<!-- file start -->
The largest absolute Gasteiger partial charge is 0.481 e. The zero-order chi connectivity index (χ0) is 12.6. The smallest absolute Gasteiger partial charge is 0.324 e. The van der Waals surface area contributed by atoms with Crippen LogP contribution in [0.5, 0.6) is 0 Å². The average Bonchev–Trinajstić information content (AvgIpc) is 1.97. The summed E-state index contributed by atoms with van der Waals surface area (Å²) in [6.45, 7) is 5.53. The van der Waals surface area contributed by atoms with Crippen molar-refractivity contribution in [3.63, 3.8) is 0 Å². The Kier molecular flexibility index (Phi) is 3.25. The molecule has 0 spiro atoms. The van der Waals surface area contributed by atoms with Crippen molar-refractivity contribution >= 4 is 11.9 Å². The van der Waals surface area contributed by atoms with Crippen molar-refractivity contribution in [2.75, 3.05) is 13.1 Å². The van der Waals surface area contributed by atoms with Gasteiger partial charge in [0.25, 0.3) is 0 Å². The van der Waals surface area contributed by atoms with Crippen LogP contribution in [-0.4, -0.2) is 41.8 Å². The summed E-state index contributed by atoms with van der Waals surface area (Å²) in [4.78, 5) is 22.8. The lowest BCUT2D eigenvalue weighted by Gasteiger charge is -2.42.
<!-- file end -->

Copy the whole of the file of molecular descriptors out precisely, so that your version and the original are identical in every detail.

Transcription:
The largest absolute Gasteiger partial charge is 0.481 e. The zero-order chi connectivity index (χ0) is 12.6. The smallest absolute Gasteiger partial charge is 0.324 e. The van der Waals surface area contributed by atoms with Crippen LogP contribution in [0.5, 0.6) is 0 Å². The average Bonchev–Trinajstić information content (AvgIpc) is 1.97. The summed E-state index contributed by atoms with van der Waals surface area (Å²) in [6.45, 7) is 5.53. The van der Waals surface area contributed by atoms with Crippen molar-refractivity contribution in [3.63, 3.8) is 0 Å². The Kier molecular flexibility index (Phi) is 3.25. The molecule has 0 spiro atoms. The van der Waals surface area contributed by atoms with Crippen molar-refractivity contribution >= 4 is 11.9 Å². The van der Waals surface area contributed by atoms with Crippen molar-refractivity contribution in [2.75, 3.05) is 13.1 Å². The van der Waals surface area contributed by atoms with Gasteiger partial charge in [0.25, 0.3) is 0 Å². The van der Waals surface area contributed by atoms with Crippen LogP contribution in [-0.4, -0.2) is 41.8 Å². The summed E-state index contributed by atoms with van der Waals surface area (Å²) in [4.78, 5) is 22.8. The lowest BCUT2D eigenvalue weighted by Gasteiger charge is -2.42.